03. Theory

This section looks in detail at some of the key theoretical elements informing the Story Links model.

Introduction to Story Links Theory

Pupils’ attachment anxieties and consequent behaviour difficulties may be dramatically reduced if a way can be found to bring the parent into a positive relationship with the child within the educational environment.

The intervention involves partnership with parents, many of whom are likely to have had a poor history of engagement with the school  with much of their previous contact relating to complaints about their child’s behaviour.

Story Links aims to engage these parents in a solution-focused manner and empower them to provide support for their child’s development and learning. The co-creation of stories in the sessions is designed to be engaging and enjoyable for both the parent and child.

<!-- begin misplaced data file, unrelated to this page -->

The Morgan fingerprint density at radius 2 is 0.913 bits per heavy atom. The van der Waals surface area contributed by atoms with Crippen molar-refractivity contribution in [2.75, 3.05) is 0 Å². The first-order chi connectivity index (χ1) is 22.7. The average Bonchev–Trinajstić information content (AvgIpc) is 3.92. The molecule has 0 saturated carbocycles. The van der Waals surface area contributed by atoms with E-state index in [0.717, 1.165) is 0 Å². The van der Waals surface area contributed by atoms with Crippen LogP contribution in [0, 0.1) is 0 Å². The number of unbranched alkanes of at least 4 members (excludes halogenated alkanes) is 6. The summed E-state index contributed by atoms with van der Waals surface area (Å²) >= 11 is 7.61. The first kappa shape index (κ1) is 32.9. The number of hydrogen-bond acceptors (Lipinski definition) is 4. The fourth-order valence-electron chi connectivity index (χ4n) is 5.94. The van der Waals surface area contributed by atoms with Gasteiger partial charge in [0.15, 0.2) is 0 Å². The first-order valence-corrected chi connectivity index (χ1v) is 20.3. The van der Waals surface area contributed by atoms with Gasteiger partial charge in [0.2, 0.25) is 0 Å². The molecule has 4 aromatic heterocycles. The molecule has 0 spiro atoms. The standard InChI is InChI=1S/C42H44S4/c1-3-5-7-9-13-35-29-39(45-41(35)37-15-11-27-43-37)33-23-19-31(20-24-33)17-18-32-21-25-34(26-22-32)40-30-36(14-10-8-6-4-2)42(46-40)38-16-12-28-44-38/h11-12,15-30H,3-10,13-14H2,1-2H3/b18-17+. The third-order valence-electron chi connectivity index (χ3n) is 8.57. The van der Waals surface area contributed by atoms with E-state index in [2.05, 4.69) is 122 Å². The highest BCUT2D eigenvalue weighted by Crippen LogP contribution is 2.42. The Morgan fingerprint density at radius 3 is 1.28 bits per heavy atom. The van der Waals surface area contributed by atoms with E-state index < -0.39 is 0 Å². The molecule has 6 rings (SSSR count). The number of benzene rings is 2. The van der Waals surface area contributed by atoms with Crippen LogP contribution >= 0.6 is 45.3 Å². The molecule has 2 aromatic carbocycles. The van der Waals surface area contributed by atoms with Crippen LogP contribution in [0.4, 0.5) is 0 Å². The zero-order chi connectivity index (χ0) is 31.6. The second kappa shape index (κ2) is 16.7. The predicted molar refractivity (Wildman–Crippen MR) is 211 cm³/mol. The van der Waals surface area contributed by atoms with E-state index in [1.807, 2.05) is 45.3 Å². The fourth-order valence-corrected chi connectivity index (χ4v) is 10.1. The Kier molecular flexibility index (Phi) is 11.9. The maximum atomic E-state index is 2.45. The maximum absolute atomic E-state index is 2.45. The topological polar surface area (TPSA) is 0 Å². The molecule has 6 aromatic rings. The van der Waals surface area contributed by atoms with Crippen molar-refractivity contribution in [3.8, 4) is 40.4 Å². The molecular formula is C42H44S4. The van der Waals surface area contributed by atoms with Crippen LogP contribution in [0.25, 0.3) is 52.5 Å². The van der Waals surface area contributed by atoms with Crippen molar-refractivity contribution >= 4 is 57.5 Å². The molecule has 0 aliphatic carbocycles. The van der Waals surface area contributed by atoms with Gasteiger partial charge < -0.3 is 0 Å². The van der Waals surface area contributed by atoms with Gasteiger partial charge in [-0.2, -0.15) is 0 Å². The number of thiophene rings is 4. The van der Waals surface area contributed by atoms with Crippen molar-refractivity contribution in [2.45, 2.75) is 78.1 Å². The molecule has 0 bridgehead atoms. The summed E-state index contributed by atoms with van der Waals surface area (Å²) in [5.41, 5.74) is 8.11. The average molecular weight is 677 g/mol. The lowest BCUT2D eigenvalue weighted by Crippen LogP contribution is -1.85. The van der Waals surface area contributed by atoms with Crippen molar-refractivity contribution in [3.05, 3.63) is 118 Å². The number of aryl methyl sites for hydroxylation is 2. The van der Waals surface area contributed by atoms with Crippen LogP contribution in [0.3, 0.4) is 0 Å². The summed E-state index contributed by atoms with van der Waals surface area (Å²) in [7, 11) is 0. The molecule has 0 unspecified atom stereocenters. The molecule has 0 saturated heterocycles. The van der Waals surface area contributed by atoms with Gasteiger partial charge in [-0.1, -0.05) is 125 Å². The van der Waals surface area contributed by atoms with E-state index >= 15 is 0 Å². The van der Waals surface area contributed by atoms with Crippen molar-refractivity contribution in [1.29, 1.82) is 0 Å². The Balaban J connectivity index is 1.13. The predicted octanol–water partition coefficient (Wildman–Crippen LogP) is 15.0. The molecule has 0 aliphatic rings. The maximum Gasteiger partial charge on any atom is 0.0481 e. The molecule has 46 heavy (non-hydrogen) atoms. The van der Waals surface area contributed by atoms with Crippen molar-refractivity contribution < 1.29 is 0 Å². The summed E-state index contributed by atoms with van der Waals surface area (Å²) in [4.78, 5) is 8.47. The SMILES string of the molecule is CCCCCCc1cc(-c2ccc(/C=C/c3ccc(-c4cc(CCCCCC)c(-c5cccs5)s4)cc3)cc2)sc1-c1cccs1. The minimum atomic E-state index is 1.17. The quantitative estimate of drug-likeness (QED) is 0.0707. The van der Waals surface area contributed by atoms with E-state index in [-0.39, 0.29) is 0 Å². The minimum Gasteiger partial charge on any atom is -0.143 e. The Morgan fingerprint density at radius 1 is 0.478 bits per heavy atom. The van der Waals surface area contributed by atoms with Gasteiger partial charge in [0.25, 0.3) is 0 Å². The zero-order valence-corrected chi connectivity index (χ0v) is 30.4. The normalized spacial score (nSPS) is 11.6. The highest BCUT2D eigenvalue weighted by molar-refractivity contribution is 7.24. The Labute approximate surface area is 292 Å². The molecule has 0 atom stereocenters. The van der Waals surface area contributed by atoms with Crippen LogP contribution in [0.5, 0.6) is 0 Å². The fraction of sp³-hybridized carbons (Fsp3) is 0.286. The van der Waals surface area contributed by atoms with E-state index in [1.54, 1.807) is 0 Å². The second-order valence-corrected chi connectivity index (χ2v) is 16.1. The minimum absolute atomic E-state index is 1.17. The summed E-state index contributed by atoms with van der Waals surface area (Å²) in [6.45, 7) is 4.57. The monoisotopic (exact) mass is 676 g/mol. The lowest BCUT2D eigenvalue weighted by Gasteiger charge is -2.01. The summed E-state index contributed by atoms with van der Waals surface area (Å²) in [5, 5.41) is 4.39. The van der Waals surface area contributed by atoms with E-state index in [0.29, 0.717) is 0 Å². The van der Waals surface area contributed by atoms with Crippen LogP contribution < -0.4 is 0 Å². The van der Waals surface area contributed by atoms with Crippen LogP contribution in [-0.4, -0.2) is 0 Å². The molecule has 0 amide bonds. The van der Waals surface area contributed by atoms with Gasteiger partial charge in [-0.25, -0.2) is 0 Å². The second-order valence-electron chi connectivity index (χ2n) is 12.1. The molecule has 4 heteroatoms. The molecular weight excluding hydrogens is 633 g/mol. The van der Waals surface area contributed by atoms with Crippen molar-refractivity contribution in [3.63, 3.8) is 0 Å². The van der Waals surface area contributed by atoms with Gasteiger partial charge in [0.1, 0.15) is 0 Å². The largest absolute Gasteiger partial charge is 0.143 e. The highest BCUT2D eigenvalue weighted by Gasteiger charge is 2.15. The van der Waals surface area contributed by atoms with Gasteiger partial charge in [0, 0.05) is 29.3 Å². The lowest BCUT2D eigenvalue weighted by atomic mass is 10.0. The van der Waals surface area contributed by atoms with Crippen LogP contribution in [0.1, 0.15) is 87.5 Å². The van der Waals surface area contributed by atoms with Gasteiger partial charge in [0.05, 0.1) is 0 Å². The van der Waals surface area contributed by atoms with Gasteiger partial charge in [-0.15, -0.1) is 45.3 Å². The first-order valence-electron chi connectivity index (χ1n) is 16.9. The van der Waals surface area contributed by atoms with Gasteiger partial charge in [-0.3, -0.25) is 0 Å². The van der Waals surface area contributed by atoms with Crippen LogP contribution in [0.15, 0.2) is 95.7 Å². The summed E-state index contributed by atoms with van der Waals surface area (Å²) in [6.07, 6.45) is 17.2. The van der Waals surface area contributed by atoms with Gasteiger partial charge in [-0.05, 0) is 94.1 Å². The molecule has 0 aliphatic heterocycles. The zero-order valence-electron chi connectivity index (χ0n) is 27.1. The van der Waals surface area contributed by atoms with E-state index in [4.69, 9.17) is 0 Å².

Parents are encouraged to respond to their child’s emotional needs using the indirect medium of story metaphor and also to support their child to improve their reading skills.

While drawing on the  psychodynamic concepts such as f attachment, emotional containment, and the creation of a ‘potential space’ (Winnicott, 1999) (where parent and child can meet in a mutually enjoyable activity), the Story Links model also  includes aspects of the humanistic perspective, such as active listening and unconditional positive regard,  and aspects of the cognitive behavioural perspectives, such as negotiating behavioural targets between parent, pupil and classteacher.

Attachment Theory

An introduction to Bowlby’s attachment theory and more recent research on attachment and learning

Emotional Containment

containment-left Bion’s theory that emotional containment is necessary for thinking to take place

Active Listening

listening-rightThe principles for using active listening skills

Parent Partnership

Highlights the impact of parental involvement on pupils’ academic performance

From the Dragon’s Mouth